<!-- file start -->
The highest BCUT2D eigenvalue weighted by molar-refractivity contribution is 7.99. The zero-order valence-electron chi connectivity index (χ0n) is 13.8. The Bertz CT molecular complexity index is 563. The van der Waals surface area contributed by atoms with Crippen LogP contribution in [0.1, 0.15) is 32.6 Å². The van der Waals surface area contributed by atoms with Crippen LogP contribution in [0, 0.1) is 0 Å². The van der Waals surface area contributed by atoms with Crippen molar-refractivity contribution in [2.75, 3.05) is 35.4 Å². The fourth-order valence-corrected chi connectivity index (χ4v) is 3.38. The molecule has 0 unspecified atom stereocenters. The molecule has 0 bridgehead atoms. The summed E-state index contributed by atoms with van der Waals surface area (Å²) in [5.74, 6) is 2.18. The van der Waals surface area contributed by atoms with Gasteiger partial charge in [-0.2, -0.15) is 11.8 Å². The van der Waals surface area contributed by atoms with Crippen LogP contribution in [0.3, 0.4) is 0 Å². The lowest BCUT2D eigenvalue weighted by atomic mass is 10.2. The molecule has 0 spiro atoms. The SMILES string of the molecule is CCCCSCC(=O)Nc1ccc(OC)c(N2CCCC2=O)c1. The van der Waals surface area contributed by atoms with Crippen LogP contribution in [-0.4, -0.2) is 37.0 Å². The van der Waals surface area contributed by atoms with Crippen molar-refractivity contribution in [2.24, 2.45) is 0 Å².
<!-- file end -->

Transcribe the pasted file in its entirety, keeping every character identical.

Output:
The highest BCUT2D eigenvalue weighted by molar-refractivity contribution is 7.99. The zero-order valence-electron chi connectivity index (χ0n) is 13.8. The Bertz CT molecular complexity index is 563. The van der Waals surface area contributed by atoms with Crippen LogP contribution in [0.1, 0.15) is 32.6 Å². The van der Waals surface area contributed by atoms with Crippen LogP contribution in [0, 0.1) is 0 Å². The van der Waals surface area contributed by atoms with Crippen molar-refractivity contribution in [2.75, 3.05) is 35.4 Å². The fourth-order valence-corrected chi connectivity index (χ4v) is 3.38. The molecule has 0 unspecified atom stereocenters. The molecule has 0 bridgehead atoms. The summed E-state index contributed by atoms with van der Waals surface area (Å²) in [5.74, 6) is 2.18. The van der Waals surface area contributed by atoms with Gasteiger partial charge in [-0.2, -0.15) is 11.8 Å². The van der Waals surface area contributed by atoms with Crippen LogP contribution in [0.3, 0.4) is 0 Å². The lowest BCUT2D eigenvalue weighted by atomic mass is 10.2. The molecule has 0 spiro atoms. The SMILES string of the molecule is CCCCSCC(=O)Nc1ccc(OC)c(N2CCCC2=O)c1. The van der Waals surface area contributed by atoms with Crippen LogP contribution in [-0.4, -0.2) is 37.0 Å². The van der Waals surface area contributed by atoms with Crippen molar-refractivity contribution in [2.24, 2.45) is 0 Å².